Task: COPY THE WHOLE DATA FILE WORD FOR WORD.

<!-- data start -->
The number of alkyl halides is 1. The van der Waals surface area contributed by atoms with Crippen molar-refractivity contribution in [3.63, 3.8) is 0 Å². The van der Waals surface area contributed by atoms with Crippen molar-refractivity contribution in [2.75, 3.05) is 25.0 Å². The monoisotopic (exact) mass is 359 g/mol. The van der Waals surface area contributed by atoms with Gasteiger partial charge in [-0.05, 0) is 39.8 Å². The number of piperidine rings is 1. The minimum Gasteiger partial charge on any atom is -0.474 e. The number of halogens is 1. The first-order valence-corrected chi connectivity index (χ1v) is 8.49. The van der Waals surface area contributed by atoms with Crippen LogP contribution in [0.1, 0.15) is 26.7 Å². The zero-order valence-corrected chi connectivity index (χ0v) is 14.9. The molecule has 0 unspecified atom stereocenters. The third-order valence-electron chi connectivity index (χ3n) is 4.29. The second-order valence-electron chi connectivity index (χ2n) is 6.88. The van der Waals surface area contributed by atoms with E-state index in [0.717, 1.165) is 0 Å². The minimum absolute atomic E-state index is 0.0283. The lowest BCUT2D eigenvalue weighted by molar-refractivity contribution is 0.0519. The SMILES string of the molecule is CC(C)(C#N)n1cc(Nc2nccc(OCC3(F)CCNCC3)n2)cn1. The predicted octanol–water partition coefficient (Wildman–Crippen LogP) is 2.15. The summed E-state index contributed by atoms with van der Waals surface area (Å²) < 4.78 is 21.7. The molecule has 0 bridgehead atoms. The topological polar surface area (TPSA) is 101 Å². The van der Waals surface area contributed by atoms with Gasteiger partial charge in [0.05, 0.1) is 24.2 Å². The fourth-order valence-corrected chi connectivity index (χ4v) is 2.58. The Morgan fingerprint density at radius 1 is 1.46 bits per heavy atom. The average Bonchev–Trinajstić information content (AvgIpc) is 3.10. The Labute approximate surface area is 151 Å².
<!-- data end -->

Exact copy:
The number of alkyl halides is 1. The van der Waals surface area contributed by atoms with Crippen molar-refractivity contribution in [3.63, 3.8) is 0 Å². The van der Waals surface area contributed by atoms with Crippen molar-refractivity contribution in [2.75, 3.05) is 25.0 Å². The monoisotopic (exact) mass is 359 g/mol. The van der Waals surface area contributed by atoms with Gasteiger partial charge in [-0.05, 0) is 39.8 Å². The number of piperidine rings is 1. The minimum Gasteiger partial charge on any atom is -0.474 e. The number of halogens is 1. The first-order valence-corrected chi connectivity index (χ1v) is 8.49. The van der Waals surface area contributed by atoms with Crippen LogP contribution in [0.1, 0.15) is 26.7 Å². The zero-order valence-corrected chi connectivity index (χ0v) is 14.9. The molecule has 0 unspecified atom stereocenters. The third-order valence-electron chi connectivity index (χ3n) is 4.29. The second-order valence-electron chi connectivity index (χ2n) is 6.88. The van der Waals surface area contributed by atoms with E-state index in [0.717, 1.165) is 0 Å². The minimum absolute atomic E-state index is 0.0283. The lowest BCUT2D eigenvalue weighted by molar-refractivity contribution is 0.0519. The SMILES string of the molecule is CC(C)(C#N)n1cc(Nc2nccc(OCC3(F)CCNCC3)n2)cn1. The predicted octanol–water partition coefficient (Wildman–Crippen LogP) is 2.15. The summed E-state index contributed by atoms with van der Waals surface area (Å²) < 4.78 is 21.7. The molecule has 0 bridgehead atoms. The topological polar surface area (TPSA) is 101 Å². The van der Waals surface area contributed by atoms with Gasteiger partial charge in [0.05, 0.1) is 24.2 Å². The fourth-order valence-corrected chi connectivity index (χ4v) is 2.58. The Morgan fingerprint density at radius 1 is 1.46 bits per heavy atom. The average Bonchev–Trinajstić information content (AvgIpc) is 3.10. The Labute approximate surface area is 151 Å².